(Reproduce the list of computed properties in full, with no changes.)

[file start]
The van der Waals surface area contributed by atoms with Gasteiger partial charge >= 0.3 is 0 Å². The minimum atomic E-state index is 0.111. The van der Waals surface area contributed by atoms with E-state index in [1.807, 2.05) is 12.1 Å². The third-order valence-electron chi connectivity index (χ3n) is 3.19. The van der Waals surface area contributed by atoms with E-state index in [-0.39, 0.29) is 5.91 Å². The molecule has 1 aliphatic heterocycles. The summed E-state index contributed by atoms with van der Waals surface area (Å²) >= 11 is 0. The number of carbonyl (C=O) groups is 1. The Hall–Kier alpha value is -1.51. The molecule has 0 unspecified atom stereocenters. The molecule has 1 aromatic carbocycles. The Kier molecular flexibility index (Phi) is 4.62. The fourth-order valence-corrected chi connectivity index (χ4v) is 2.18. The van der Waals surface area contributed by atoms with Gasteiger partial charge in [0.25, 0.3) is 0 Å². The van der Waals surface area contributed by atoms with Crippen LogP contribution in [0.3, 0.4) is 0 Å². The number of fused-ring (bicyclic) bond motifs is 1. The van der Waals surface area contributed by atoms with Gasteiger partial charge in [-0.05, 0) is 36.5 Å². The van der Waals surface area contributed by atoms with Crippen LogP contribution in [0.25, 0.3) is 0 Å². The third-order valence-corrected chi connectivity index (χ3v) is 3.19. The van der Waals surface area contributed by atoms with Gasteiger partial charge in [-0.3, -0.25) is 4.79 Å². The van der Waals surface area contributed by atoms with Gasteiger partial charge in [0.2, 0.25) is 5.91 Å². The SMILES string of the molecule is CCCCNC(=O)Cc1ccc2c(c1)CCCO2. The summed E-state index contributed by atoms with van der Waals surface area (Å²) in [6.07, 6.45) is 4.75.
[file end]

The van der Waals surface area contributed by atoms with Gasteiger partial charge >= 0.3 is 0 Å². The minimum atomic E-state index is 0.111. The van der Waals surface area contributed by atoms with E-state index in [1.807, 2.05) is 12.1 Å². The third-order valence-electron chi connectivity index (χ3n) is 3.19. The van der Waals surface area contributed by atoms with E-state index in [-0.39, 0.29) is 5.91 Å². The molecule has 1 aliphatic heterocycles. The summed E-state index contributed by atoms with van der Waals surface area (Å²) >= 11 is 0. The number of carbonyl (C=O) groups is 1. The Hall–Kier alpha value is -1.51. The molecule has 0 unspecified atom stereocenters. The molecule has 1 aromatic carbocycles. The Kier molecular flexibility index (Phi) is 4.62. The fourth-order valence-corrected chi connectivity index (χ4v) is 2.18. The van der Waals surface area contributed by atoms with Gasteiger partial charge in [0.25, 0.3) is 0 Å². The van der Waals surface area contributed by atoms with Crippen LogP contribution in [0.3, 0.4) is 0 Å². The number of fused-ring (bicyclic) bond motifs is 1. The van der Waals surface area contributed by atoms with Gasteiger partial charge in [-0.05, 0) is 36.5 Å². The van der Waals surface area contributed by atoms with Crippen LogP contribution in [0.25, 0.3) is 0 Å². The third-order valence-corrected chi connectivity index (χ3v) is 3.19. The van der Waals surface area contributed by atoms with Gasteiger partial charge in [-0.3, -0.25) is 4.79 Å². The van der Waals surface area contributed by atoms with Gasteiger partial charge in [0.2, 0.25) is 5.91 Å². The SMILES string of the molecule is CCCCNC(=O)Cc1ccc2c(c1)CCCO2. The summed E-state index contributed by atoms with van der Waals surface area (Å²) in [6.07, 6.45) is 4.75.